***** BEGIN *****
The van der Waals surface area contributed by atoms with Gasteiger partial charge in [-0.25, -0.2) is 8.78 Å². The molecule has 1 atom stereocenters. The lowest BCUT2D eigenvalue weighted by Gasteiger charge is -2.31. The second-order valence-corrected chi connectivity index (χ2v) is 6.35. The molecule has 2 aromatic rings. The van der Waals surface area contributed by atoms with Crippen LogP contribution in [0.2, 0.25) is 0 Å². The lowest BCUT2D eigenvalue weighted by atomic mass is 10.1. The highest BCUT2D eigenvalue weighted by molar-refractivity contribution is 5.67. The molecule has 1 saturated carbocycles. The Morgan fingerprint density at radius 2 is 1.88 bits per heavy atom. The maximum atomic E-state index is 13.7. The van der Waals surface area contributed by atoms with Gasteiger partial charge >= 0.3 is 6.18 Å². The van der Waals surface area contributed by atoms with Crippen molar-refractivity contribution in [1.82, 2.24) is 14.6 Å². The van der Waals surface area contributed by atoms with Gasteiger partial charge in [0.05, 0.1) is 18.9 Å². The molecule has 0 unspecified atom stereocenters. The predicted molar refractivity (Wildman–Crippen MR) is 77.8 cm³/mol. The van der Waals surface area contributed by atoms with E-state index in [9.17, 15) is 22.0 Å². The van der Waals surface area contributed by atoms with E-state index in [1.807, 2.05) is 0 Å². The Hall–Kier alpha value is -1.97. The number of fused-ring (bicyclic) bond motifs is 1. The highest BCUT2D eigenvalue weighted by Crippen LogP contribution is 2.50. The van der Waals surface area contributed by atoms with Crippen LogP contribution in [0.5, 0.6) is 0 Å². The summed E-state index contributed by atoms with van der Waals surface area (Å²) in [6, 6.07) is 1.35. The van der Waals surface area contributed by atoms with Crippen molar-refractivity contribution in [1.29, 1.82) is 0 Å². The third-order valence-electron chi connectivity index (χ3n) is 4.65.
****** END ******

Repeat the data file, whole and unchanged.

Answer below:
The van der Waals surface area contributed by atoms with Gasteiger partial charge in [-0.25, -0.2) is 8.78 Å². The molecule has 1 atom stereocenters. The lowest BCUT2D eigenvalue weighted by Gasteiger charge is -2.31. The second-order valence-corrected chi connectivity index (χ2v) is 6.35. The molecule has 2 aromatic rings. The van der Waals surface area contributed by atoms with Crippen LogP contribution in [0.2, 0.25) is 0 Å². The lowest BCUT2D eigenvalue weighted by atomic mass is 10.1. The highest BCUT2D eigenvalue weighted by molar-refractivity contribution is 5.67. The molecule has 1 saturated carbocycles. The Morgan fingerprint density at radius 2 is 1.88 bits per heavy atom. The maximum atomic E-state index is 13.7. The van der Waals surface area contributed by atoms with Gasteiger partial charge >= 0.3 is 6.18 Å². The van der Waals surface area contributed by atoms with Crippen molar-refractivity contribution in [1.82, 2.24) is 14.6 Å². The van der Waals surface area contributed by atoms with Gasteiger partial charge in [0.05, 0.1) is 18.9 Å². The molecule has 0 unspecified atom stereocenters. The predicted molar refractivity (Wildman–Crippen MR) is 77.8 cm³/mol. The van der Waals surface area contributed by atoms with E-state index in [9.17, 15) is 22.0 Å². The van der Waals surface area contributed by atoms with E-state index in [1.807, 2.05) is 0 Å². The Hall–Kier alpha value is -1.97. The number of fused-ring (bicyclic) bond motifs is 1. The highest BCUT2D eigenvalue weighted by Crippen LogP contribution is 2.50. The van der Waals surface area contributed by atoms with Crippen LogP contribution in [0.5, 0.6) is 0 Å². The summed E-state index contributed by atoms with van der Waals surface area (Å²) in [6, 6.07) is 1.35. The van der Waals surface area contributed by atoms with Crippen molar-refractivity contribution in [1.29, 1.82) is 0 Å². The third-order valence-electron chi connectivity index (χ3n) is 4.65.